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Australia Falling Behind in Engaging Young People


Tuesday, 31st May 2011 at 3:49 pm
Staff Reporter
Australia is in severe danger of losing its place amongst the top innovative countries unless there is a dramatic shift in the way young people are engaged with, according to Jan Owen, CEO of the Foundation for Young Australians and founder of the CREATE Foundation..

Tuesday, 31st May 2011
at 3:49 pm
Staff Reporter


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Australia Falling Behind in Engaging Young People
Tuesday, 31st May 2011 at 3:49 pm

Australia is in severe danger of losing its place amongst the top innovative countries unless there is a dramatic shift in the way young people are engaged with, according to Jan Owen, CEO of the Foundation for Young Australians and founder of the CREATE Foundation.

Owen says in a recent study, over 71% of all media reports about young people were shown to be negative. Furthermore, 1 in 3 young people feel negative or even hopeless about their future.

All the important social movements of the last century have been led by inspiring young people, says Owen. In Australia, the 1980s was all about empowering young people, the 1990s was about participation, but over the last decade Australia has fallen completely behind in willingness to back young people.

Owen says that we need to invest in young people and innovation – it’s about transition, inclusion and global citizenship. All young people need to know that they can be change makers, wherever they are, and it’s not always about addressing the big issues, they can be change agents in their local communities.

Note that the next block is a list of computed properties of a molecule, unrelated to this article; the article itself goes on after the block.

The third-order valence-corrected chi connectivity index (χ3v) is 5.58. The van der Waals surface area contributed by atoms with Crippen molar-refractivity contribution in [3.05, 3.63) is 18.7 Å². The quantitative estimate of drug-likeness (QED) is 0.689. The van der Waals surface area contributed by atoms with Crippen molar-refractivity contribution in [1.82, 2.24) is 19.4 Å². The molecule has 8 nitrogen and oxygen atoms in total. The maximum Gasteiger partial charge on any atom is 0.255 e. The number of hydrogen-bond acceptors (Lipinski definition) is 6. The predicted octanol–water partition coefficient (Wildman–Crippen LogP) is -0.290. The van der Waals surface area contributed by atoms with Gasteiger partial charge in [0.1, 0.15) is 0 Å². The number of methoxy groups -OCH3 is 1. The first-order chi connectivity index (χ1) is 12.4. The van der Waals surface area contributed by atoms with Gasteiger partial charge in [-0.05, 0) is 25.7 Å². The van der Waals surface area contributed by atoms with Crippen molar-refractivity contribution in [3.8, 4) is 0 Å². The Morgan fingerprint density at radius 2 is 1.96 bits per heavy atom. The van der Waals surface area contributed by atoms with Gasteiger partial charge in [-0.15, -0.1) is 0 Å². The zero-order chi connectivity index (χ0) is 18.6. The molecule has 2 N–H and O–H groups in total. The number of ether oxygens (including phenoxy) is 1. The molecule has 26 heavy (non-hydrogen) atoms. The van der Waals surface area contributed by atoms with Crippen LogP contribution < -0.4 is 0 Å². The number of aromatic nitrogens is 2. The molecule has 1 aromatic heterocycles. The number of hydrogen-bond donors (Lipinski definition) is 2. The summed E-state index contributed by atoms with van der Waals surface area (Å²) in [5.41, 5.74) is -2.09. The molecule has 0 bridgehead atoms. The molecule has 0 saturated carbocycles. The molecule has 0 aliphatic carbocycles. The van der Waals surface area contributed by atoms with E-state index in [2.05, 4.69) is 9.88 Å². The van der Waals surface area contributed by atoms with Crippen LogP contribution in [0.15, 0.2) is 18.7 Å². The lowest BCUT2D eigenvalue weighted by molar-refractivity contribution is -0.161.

Owens was addressing over 500 youth workers at the Australians Youth Affairs Coalition (AYAC) conference – the first national youth sector conference in Australia since 2007 – in Sydney. The conference aims to cover issues around youth policy, development and practice. The conference theme for 2011 is: Interrupting Transmission: youth | change | policy | practice.

Drawing on the stories of six Australian high-achieving social entrepreneurs, Owens says that sometimes they had just one person who believed in them or who said yes to them. Examples included Jack Manning Bancroft, founder of Australian Indigenous Mentoring Experience and Lucinda Hartley, founder of Architects Without Frontiers, which links architects with projects in the developing world. Each of the entrepreneurs came from different disciplines and not all had tertiary qualifications or had grown up in situations of privilege, Owens insisted.

Owens says there are 5 critical things Australia must do.Help young people develop networks and connections to make their ideas happen, co-invest in young people and their ideas, broaden the talent pool of those who are working with young people, and establish more internship and mentoring programs and then get out of the way.

Owens vision for the future includes quadruple the amount of people working with youth and a much greater profile for the profession. In Finland when they raised the pay of teachers by 10% the recognition it gave the profession and subsequent boost in talent is estimated to have been worth 10 times that of the initial investment. The cost of failing to invest in replacing the talent in our workforce and the quality of the next generation of leaders is in the range of billions of dollars, says Owen. 

*This report was filed for Pro Bono Australia News by Tamara Newman

 




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